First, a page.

This article is also available and sold as a booklet.
This sermon series includes the following messages:
The following is an excerpt from The MacArthur New Testament Commentary on Romans 10.
For the Scripture says, “Whoever believes in Him will not be disappointed.” For there is no distinction between Jew and Greek; for the same Lord is Lord of all, abounding in riches for all who call upon Him; for “Whoever will call upon the name of the Lord will be saved.”(Romans 10:11-13)
The Old Testament Scripture, as “witnessed by the Law and the Prophets,” had long testified that “the righteousness of God through faith in Jesus Christ [is] for all those who believe; for there is no distinction” (Rom. 3:21–22, emphasis added). In other words, salvation through faith in Him for anyone (whoever believes) has always been God’s plan. As Paul declared earlier, “I am not ashamed of the gospel, for it is the power of God for salvation to everyone who believes, to the Jew first and also to the Greek” (Rom. 1:16, emphasis added). And as he assured the believers at Corinth, many of whom were Gentiles, “If any man is in Christ, he is a new creature; the old things passed away; behold, new things have come” (2 Cor. 5:17, emphasis added). From eternity past, God’s Word invariably has accomplished His divine goal, which has always included His loving and gracious desire that no human being would perish but that “all [would] come to repentance” (2 Pet. 3:9).
That wondrous truth is a balance to the great emphasis Paul has been placing on God’s sovereignty (see, e.g., Rom. 9:6–26). Although the two truths seem mutually exclusive to our finite minds, God’s sovereign choice of every person who is saved is, in His infinite mind, perfectly consistent with His promise that whoever believes in Him will not be disappointed. Both the Old and the New Testaments make clear that salvation is granted only to those who trust in God and that He offers His gracious redemption to all mankind, Jew and Gentile. No one who believes in Him will ever be disappointed by the salvation that He so graciously and universally offers.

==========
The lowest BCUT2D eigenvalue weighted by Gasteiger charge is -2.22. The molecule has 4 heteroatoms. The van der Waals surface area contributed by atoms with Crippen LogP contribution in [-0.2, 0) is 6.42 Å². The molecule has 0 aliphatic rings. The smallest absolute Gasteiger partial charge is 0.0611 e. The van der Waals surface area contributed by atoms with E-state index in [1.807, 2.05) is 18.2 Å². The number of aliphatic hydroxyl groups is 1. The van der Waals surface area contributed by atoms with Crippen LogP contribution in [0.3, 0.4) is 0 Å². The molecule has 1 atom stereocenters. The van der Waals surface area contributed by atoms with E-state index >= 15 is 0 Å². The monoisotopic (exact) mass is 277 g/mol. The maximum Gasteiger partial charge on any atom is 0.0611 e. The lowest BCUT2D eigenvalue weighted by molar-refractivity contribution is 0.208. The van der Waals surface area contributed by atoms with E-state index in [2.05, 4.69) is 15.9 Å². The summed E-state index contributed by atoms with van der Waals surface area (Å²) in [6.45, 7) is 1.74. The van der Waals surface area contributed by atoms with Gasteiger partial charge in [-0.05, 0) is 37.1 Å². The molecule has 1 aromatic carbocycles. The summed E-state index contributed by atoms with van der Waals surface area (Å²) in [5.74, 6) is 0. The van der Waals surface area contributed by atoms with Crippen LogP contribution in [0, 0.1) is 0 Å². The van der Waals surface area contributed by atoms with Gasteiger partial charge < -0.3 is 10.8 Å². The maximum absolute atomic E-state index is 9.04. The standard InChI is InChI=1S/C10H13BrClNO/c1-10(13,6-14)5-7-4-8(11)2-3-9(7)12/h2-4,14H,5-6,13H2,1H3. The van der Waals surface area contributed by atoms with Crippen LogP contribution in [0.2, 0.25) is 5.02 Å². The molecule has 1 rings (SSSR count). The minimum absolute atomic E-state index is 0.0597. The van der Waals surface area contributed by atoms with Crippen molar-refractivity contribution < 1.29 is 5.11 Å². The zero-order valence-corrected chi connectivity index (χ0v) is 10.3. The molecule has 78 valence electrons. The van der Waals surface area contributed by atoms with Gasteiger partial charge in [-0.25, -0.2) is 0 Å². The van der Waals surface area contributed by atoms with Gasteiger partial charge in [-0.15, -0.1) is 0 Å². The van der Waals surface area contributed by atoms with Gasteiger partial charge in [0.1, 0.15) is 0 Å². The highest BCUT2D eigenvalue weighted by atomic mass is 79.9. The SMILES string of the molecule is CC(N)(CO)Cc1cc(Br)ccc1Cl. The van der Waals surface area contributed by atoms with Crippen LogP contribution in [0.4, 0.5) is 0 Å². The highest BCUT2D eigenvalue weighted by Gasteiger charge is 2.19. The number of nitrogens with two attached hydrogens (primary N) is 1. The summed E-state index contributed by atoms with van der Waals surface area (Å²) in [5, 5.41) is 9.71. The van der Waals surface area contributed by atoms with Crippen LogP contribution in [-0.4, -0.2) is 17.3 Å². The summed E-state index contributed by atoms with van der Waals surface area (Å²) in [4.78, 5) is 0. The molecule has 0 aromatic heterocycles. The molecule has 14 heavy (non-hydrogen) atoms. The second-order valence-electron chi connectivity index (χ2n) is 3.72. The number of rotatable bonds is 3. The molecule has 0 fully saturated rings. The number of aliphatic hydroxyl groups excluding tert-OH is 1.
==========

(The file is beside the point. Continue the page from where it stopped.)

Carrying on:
The barrier to salvation, therefore, is not racial or cultural but personal rejection of the God who offers it. People perish because they refuse to “receive the love of the truth so as to be saved” (2 Thess. 2:10).
The way of salvation has always been offered to all men everywhere. As the Lord graciously promised through Jeremiah, “You will seek Me and find Me, when you search for Me with all your heart” (Jer. 29:13). God’s absolute and universal assurance to all men is that no person who sincerely seeks for Him will fail to find Him. The incarnate Christ “was the true light which, coming into the world, enlightens every man” (John 1:9, emphasis added), and the incarnate Christ Himself declared that “this gospel of [His] kingdom shall be preached in the whole world for a witness to all the nations” (Matt. 24:14). Even in the first century Paul could therefore declare, “the word of truth, the gospel… has come to you, just as in all the world also it is constantly bearing fruit and increasing” (Col. 1:5–6).
In Romans 10:11–18, Paul affirms that the gospel is not just one more local invention or one more pagan mystery religion but is the good news of salvation that God always has sought to be proclaimed to every nation and to every person, Jew and Gentile alike.